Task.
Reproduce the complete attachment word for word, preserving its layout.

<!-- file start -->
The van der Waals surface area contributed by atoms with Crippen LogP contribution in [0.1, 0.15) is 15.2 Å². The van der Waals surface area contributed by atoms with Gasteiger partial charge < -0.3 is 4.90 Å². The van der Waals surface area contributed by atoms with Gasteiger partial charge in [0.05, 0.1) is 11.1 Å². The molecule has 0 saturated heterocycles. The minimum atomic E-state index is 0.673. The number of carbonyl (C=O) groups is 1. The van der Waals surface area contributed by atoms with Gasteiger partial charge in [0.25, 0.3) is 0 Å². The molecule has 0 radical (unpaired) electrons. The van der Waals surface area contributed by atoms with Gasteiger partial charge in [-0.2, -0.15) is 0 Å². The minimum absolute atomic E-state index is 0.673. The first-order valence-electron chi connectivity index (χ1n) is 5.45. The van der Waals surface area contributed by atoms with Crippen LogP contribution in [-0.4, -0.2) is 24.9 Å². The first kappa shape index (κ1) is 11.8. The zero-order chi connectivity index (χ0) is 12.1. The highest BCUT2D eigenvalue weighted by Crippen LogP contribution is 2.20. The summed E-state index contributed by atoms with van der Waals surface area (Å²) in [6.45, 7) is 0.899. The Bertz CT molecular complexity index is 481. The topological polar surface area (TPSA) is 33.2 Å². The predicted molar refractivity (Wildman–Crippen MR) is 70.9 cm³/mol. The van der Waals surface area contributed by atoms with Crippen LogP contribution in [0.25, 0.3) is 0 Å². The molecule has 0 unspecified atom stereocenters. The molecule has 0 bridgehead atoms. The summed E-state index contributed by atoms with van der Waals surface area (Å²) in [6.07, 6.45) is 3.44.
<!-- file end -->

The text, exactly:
The van der Waals surface area contributed by atoms with Crippen LogP contribution in [0.1, 0.15) is 15.2 Å². The van der Waals surface area contributed by atoms with Gasteiger partial charge < -0.3 is 4.90 Å². The van der Waals surface area contributed by atoms with Gasteiger partial charge in [0.05, 0.1) is 11.1 Å². The molecule has 0 saturated heterocycles. The minimum atomic E-state index is 0.673. The number of carbonyl (C=O) groups is 1. The van der Waals surface area contributed by atoms with Gasteiger partial charge in [0.25, 0.3) is 0 Å². The molecule has 0 radical (unpaired) electrons. The van der Waals surface area contributed by atoms with Gasteiger partial charge in [-0.2, -0.15) is 0 Å². The minimum absolute atomic E-state index is 0.673. The first-order valence-electron chi connectivity index (χ1n) is 5.45. The van der Waals surface area contributed by atoms with Crippen LogP contribution in [-0.4, -0.2) is 24.9 Å². The first kappa shape index (κ1) is 11.8. The zero-order chi connectivity index (χ0) is 12.1. The highest BCUT2D eigenvalue weighted by Crippen LogP contribution is 2.20. The summed E-state index contributed by atoms with van der Waals surface area (Å²) in [6.45, 7) is 0.899. The Bertz CT molecular complexity index is 481. The topological polar surface area (TPSA) is 33.2 Å². The predicted molar refractivity (Wildman–Crippen MR) is 70.9 cm³/mol. The van der Waals surface area contributed by atoms with Crippen LogP contribution in [0.25, 0.3) is 0 Å². The molecule has 0 unspecified atom stereocenters. The molecule has 0 bridgehead atoms. The summed E-state index contributed by atoms with van der Waals surface area (Å²) in [6.07, 6.45) is 3.44.